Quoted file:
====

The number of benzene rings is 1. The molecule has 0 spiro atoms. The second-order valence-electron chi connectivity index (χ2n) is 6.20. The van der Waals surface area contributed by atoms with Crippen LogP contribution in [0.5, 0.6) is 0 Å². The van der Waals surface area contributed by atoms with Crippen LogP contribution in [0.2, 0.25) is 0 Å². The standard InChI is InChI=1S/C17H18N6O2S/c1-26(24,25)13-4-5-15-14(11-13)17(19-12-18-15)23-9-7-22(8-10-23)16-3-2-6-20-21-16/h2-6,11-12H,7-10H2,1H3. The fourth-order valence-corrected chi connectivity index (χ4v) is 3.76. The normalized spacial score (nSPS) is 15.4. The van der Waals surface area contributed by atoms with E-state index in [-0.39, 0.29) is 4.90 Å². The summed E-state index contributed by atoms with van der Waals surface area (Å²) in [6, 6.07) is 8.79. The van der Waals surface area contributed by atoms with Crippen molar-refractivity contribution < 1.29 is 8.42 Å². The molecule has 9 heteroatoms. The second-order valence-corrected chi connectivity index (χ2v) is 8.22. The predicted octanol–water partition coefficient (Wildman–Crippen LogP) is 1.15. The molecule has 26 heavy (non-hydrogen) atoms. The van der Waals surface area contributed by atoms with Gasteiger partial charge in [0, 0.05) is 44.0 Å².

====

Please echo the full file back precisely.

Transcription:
The number of benzene rings is 1. The molecule has 0 spiro atoms. The second-order valence-electron chi connectivity index (χ2n) is 6.20. The van der Waals surface area contributed by atoms with Crippen LogP contribution in [0.5, 0.6) is 0 Å². The van der Waals surface area contributed by atoms with Crippen LogP contribution in [0.2, 0.25) is 0 Å². The standard InChI is InChI=1S/C17H18N6O2S/c1-26(24,25)13-4-5-15-14(11-13)17(19-12-18-15)23-9-7-22(8-10-23)16-3-2-6-20-21-16/h2-6,11-12H,7-10H2,1H3. The fourth-order valence-corrected chi connectivity index (χ4v) is 3.76. The normalized spacial score (nSPS) is 15.4. The van der Waals surface area contributed by atoms with E-state index in [-0.39, 0.29) is 4.90 Å². The summed E-state index contributed by atoms with van der Waals surface area (Å²) in [6, 6.07) is 8.79. The van der Waals surface area contributed by atoms with Crippen molar-refractivity contribution < 1.29 is 8.42 Å². The molecule has 9 heteroatoms. The second-order valence-corrected chi connectivity index (χ2v) is 8.22. The predicted octanol–water partition coefficient (Wildman–Crippen LogP) is 1.15. The molecule has 26 heavy (non-hydrogen) atoms. The van der Waals surface area contributed by atoms with Gasteiger partial charge in [0, 0.05) is 44.0 Å².